Pokken Tournament review

Pokken Tournament review

Pokken Tournament review

by March 15, 2016

One of the things that people like to complain about when it comes to the main Pokemon series is that fights feel slow and nothing actually hits your opponent. Pokken Tournament rectifies that by letting trainers ‘synergise’ with their Pokemon, taking on their form to kick the crap out of someone else’s treasured pet in a straight-up fighting game. You can cut a Pikachu to ribbons using Weavile’ claws as your own, or freeze the mighty Garchomp with Suicine’s Ice Beam

Fights switch back and forth between two phases; Field Mode, which allows you to run around the full arena as a 3D space; and Dual Phase, which sees you square up against your opponent in a side-on, 2.5D view like Street Fighter 5. The shift between the two styles makes for tense fights as it constantly keeps you on your toes, but it’s also overly complicated. Not only is it a change in perspective, but you’ll also need to adjust the way you play. A button combo in one phase will do something different in the other, and certain moves only work in certain phases. It’s incredibly annoying when the arena changes just before you start an attack, and it makes for very messy fighting. Any expertise you may have in other fighting games won’t help you here – you’ll be just as lost as the newcomers.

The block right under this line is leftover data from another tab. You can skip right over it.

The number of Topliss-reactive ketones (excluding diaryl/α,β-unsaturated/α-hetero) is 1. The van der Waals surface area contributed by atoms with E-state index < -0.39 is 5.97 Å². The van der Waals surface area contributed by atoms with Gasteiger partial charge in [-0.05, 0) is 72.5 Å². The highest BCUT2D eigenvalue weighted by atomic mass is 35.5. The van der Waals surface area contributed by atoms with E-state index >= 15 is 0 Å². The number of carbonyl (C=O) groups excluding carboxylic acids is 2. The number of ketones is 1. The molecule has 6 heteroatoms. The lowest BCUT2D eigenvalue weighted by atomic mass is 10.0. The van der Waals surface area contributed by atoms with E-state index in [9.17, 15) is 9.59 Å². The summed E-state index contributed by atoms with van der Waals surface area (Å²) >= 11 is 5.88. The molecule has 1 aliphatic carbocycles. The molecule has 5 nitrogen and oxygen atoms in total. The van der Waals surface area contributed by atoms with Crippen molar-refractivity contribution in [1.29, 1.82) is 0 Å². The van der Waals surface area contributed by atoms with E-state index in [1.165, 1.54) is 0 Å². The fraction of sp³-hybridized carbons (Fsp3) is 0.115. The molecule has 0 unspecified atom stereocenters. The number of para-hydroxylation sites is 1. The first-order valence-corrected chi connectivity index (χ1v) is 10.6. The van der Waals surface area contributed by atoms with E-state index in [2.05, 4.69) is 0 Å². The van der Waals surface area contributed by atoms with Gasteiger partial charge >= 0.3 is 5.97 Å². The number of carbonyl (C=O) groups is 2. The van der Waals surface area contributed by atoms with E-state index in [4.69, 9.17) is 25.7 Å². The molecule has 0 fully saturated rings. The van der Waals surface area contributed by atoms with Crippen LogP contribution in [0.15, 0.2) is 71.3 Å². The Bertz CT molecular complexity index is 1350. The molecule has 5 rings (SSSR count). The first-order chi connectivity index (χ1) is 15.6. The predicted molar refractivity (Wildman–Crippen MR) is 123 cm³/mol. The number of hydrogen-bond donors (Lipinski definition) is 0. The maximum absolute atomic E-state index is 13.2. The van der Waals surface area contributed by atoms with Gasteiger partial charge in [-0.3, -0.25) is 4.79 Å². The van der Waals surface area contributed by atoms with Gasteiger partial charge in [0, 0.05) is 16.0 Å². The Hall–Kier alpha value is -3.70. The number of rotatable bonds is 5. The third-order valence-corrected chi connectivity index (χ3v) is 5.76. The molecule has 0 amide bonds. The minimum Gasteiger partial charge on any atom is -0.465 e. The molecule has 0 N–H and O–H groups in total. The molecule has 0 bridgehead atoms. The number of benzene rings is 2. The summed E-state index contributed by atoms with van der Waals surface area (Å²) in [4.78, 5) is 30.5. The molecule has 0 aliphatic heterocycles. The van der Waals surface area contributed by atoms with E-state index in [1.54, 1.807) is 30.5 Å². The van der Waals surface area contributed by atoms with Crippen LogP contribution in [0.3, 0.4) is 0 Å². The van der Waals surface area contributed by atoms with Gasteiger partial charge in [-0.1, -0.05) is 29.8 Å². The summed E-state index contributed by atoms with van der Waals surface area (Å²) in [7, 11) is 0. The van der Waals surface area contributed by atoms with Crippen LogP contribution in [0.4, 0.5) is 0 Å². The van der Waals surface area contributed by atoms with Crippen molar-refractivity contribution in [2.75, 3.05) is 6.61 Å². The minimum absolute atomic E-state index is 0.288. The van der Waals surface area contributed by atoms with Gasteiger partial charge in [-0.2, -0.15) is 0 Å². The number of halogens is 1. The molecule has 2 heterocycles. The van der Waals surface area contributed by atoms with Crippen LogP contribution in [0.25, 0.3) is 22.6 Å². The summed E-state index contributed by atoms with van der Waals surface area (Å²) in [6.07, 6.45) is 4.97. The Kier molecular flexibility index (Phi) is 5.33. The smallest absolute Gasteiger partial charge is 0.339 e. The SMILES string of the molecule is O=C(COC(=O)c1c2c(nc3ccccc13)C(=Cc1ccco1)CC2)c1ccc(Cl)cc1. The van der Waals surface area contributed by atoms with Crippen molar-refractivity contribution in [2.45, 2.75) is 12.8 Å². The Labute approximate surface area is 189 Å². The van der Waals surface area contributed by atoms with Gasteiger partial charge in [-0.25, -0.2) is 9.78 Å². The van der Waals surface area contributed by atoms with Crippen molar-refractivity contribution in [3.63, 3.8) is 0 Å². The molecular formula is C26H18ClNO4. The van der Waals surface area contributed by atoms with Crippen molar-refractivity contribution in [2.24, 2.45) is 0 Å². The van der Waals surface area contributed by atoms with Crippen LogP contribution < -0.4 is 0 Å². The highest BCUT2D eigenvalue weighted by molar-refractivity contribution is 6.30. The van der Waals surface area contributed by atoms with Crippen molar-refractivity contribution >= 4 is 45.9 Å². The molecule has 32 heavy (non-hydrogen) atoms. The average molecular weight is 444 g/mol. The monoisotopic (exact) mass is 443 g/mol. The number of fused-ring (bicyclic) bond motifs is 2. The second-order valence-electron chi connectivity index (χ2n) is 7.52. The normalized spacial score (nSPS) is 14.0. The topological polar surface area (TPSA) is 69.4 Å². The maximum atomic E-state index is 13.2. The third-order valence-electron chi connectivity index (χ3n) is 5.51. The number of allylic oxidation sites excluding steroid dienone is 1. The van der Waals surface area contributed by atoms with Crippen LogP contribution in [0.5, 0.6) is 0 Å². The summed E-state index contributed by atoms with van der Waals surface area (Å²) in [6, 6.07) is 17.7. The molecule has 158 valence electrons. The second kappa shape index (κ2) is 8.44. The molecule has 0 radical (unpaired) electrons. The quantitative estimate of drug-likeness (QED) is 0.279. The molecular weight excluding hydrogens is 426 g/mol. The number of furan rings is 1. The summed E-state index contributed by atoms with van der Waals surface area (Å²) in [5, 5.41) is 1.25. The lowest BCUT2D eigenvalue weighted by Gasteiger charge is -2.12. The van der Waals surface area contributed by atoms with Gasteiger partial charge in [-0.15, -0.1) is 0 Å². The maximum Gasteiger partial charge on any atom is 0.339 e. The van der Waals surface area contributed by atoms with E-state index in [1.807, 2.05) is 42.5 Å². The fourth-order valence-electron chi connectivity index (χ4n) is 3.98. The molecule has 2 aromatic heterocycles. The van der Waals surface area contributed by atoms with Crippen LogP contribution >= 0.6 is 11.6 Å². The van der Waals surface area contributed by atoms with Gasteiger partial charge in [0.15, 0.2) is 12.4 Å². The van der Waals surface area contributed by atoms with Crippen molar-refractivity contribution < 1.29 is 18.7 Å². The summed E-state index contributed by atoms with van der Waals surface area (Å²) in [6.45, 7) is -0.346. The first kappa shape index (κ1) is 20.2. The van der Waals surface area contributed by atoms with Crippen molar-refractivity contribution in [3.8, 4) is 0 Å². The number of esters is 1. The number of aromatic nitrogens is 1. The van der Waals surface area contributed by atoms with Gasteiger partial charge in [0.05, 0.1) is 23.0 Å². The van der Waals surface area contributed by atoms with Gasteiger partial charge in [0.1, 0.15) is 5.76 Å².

There’s also a rock/paper/scissors element at play. Grabs break through blocks, blocks cancel normal attacks, and normals override grabs. You also need to consider support Pokemon types, powerful Burst Attacks and between-round cheering (your advisor can give you a boost between rounds by filling your synergy gauge or getting a partner Pokemon ready). Each component is meant to inspire complex tactical thinking, but in practice it feels fiddly. It’s trying to do too many things at once. I felt like I was winning fights through lucky guesses and button bashing rather than skill at reading opposing Pokemon’s moves. 

But despite all that, it’s still exciting to be able to actually directly battle Pokemon. Pikachu zips across the field to unleash powerful electric tackles, and Charizard’s flamethrower feels great when it connects. While I’d like to play as even more Pokemon, each one feels unique and has strengths to suit your preferred playstyle. Even the bizarre, light-fixture-ghost-thing Chandelure feels at home in an arena, capable of keeping even the best trainers at bay by throwing various long-ranged orbs, having a low profile, and being a total bastard to fight against.